Luigi Malerba: Il pianeta azzurro [The Blue Planet]
This book is a distinct change for Malerba. It starts off as a straightforward political novel and not his usual distorted reality, before becoming a Malerba novel, one often considered his best work. The narrator – we learn only at the end of the book that he is called Luigi – owns a flat in Porto Santo Stefano, a resort on the Tuscan coast. He has rented it out before but does not like doing so as he finds it uncomfortable finding even the minor traces of other occupiers, such as fingerprints, scuff marks and so on. He and his family – wife and two sons – stay there during the summer. Normally, they live in Rome. There he had friend, Franco U, a musician. At Franco’s house he met Demetrio, a hydraulics engineer. He did not really take to Demetrio but they all enjoyed playing poker together so they would meet quite frequently. One day they had a row. The discussion was about whether a zebra is white with black stripes or black with white stripes. Demetrio makes a sarcastic remark, at which the narrator takes offence so he decides not to see Demetrio any more. He learns soon after that Franco’s marriage had broken up, because Demetrio was having an affair with his wife. This cements his decision and he does not see Demetrio again.
A few years later, he is considering renting out the flat, as he is facing financial problems but is, nevertheless reluctant to do so. His wife and sons are travelling to Turin and they stop at an expensive restaurant where Demetrio is dining alone. He joins them and, on learning of the flat, offers to rent it, agreeing to pay over the odds. The narrator’s wife accepts and, though the narrator is not too happy about it, is glad of the money. He makes sure they delay their arrival at the flat to avoid meeting Demetrio. The agent tells them that Demetrio has left without returning the key but also without picking up his deposit. However, the narrator soon finds traces of Demetrio, specifically some notebooks in which Demetrio has written something. He reads the notebooks and, to his surprise, they tell of the arrival of a man known only as The Professor. It seems that the Professor comes to stay at Porto Santo Stefano but he is never seen arriving or leaving. Demetrio tells of the Professor, a very sinister figure. It seems that he is very rich, that he has various offshore bank accounts, that he is very much involved in controlling political affairs in the country and that he is a freemason. Interspersed with excerpts from Demetrio’s notebooks are comments by the narrator. He recalls both Franco and Demetrio defending freemasonry and showing considerable knowledge about it, to his surprise. He also finds some newspaper clippings left by Demetrio, which are all about a sinister man, obviously the Professor, who, the narrator tells us, is well known in Italian politics. The blurb on the back of the book also says that this man is easily recognisable. It seems clear that the Professor is based on Licio Gelli.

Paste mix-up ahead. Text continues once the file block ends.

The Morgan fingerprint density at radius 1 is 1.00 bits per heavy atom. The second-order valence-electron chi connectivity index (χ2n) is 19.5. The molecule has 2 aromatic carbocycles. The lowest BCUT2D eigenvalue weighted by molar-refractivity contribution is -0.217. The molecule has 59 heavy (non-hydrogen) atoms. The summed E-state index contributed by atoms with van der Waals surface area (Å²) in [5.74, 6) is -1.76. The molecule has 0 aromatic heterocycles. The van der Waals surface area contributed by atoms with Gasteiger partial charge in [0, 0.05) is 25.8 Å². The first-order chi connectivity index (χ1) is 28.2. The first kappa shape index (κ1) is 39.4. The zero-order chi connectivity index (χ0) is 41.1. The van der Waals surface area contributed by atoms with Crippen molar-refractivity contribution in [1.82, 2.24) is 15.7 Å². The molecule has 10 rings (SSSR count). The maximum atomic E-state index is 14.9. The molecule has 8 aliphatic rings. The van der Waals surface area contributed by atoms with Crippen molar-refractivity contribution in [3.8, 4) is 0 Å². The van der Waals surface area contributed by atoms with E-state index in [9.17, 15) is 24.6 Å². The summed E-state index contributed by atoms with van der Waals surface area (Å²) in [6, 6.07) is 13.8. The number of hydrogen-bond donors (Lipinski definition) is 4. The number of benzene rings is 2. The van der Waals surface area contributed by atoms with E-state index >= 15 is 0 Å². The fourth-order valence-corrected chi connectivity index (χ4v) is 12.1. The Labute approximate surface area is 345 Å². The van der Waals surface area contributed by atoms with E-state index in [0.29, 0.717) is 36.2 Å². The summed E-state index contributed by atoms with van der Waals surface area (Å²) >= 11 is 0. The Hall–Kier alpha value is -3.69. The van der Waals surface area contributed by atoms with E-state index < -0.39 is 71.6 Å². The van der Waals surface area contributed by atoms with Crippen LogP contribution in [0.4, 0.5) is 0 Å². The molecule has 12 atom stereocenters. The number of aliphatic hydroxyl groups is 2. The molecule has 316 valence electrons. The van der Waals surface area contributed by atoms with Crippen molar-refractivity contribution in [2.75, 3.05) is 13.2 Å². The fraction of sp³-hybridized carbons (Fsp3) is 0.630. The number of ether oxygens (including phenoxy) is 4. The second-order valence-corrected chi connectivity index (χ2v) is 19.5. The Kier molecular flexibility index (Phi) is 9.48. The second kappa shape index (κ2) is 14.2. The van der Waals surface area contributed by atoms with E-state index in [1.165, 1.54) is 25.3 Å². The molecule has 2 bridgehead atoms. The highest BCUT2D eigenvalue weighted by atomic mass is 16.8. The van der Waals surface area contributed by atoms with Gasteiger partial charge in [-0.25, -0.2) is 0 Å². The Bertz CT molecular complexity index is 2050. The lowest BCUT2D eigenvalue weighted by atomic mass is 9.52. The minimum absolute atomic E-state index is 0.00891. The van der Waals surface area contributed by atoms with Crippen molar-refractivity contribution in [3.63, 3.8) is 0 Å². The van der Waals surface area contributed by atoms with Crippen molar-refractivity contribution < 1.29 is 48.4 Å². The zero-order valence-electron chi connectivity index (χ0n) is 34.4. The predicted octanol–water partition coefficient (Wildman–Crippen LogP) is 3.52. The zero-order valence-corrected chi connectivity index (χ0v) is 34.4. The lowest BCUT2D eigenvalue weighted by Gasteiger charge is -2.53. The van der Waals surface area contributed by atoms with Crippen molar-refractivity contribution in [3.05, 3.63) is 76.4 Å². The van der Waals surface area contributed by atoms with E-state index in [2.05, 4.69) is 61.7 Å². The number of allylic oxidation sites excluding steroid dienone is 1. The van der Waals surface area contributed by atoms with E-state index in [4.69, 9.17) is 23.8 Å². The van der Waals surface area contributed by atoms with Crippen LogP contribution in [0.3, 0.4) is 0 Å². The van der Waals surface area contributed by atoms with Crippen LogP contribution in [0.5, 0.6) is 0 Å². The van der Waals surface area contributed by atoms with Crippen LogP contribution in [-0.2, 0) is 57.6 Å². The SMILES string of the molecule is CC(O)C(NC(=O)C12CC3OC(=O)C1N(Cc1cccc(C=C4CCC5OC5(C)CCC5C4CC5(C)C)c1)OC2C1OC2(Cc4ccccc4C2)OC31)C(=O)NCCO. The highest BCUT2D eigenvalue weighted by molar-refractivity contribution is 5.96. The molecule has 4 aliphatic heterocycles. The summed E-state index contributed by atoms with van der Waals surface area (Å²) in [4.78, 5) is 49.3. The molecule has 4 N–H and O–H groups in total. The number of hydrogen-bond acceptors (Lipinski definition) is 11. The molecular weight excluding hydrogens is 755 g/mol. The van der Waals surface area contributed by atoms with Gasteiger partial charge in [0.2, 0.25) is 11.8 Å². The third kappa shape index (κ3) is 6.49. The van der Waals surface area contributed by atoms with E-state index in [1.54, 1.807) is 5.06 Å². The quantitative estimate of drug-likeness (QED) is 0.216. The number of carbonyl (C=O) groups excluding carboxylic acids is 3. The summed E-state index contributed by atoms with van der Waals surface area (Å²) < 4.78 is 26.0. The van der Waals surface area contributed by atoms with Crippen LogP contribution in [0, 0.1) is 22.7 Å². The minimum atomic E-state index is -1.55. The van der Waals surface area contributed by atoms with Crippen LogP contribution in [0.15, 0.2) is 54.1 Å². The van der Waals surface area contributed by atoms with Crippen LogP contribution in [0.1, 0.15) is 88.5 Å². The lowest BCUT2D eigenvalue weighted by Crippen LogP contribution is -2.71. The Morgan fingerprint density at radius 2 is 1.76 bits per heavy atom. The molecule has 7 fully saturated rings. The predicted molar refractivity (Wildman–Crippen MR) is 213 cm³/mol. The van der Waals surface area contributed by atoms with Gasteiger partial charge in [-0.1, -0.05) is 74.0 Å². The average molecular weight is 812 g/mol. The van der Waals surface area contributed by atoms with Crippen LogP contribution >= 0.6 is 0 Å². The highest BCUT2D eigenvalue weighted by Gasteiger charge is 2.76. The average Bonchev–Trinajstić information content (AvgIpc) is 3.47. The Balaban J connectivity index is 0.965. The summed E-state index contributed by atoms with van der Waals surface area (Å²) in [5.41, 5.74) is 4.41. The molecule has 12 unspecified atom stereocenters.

The novel continues with what Demetrio has written in the notebooks, interspersed with commentary by the narrator. Demetrio rambles on in a way that could only be written by Malerba. He is obsessed with the Professor, recounting not only his evil deeds but how and why he plans to kill him. (He has a Browning revolver for the purpose.) But he also worries about how he is going to do it, as the Professor is guarded by what he calls gorillas. He worries about the consequences. He also speculates on previous political assassinations and murder and death in general. He muses on freemasonry, philosophy, politics, Boccaccio and any other number of subjects. He thinks about his life, his failed marriage, for example (his wife is away in Florence). Besides observing the gorillas and the Professor’s house, he also wanders around the town, and speculates about he nature of the town. He has a brief fling with a woman (he calls her a girl). Meanwhile, the narrator is concerned about the notebooks and what they imply. He takes them to the police but they do not seem too concerned, seeing them more as the ramblings of a somewhat deranged man. However, soon after reading about Demetrio’s fling, he hears that a body of woman has been found on the shore. She has clearly been murdered but there is no suspect. The narrator is convinced that this is the girl Demetrio had a fling with and that he has subsequently killed her. Again, he takes his concerns to the police and again they brush them off. The victim is a forty year old called Esther, who lived in Italy only part time. There seems no evidence that she is the same woman that Demetrio had his fling with. He also wonders what has happened to Demetrio, who seems to have disappeared.
Demetrio is clearly a fantasist, imagining that the gorillas are after him, that he kills the Professor and even that he catches the Professor having sex with a girl he has met in a bar (not Esther), with her on top in the American style. But he, as well as killing the Professor (in his mind), he also imagines killing his wife and her alleged lover, an architect from Florence (there seems to be no evidence of this relationship). But he also works out complex hydraulics problems, is well aware of the grim political situation in Italy and is clearly well read in philosophy. This really is a fascinating novel and made more fascinating by having two unreliable narrators, Demetrio and Luigi, neither of whom may be telling the truth. Demetrio’s fantasies and ramblings, not to mention Luigi’s (he actually goes into the Professor’s garden, before being confronted by the gorillas) as well as the events subsequent to Demetrio’s notebooks all go to make up a superb novel which is up there with Malerba’s best. Sadly, this work has not been translated into any other language so, unless you read Italian, you will be unable to enjoy it.
First published 1986 by Garzanti
No English translation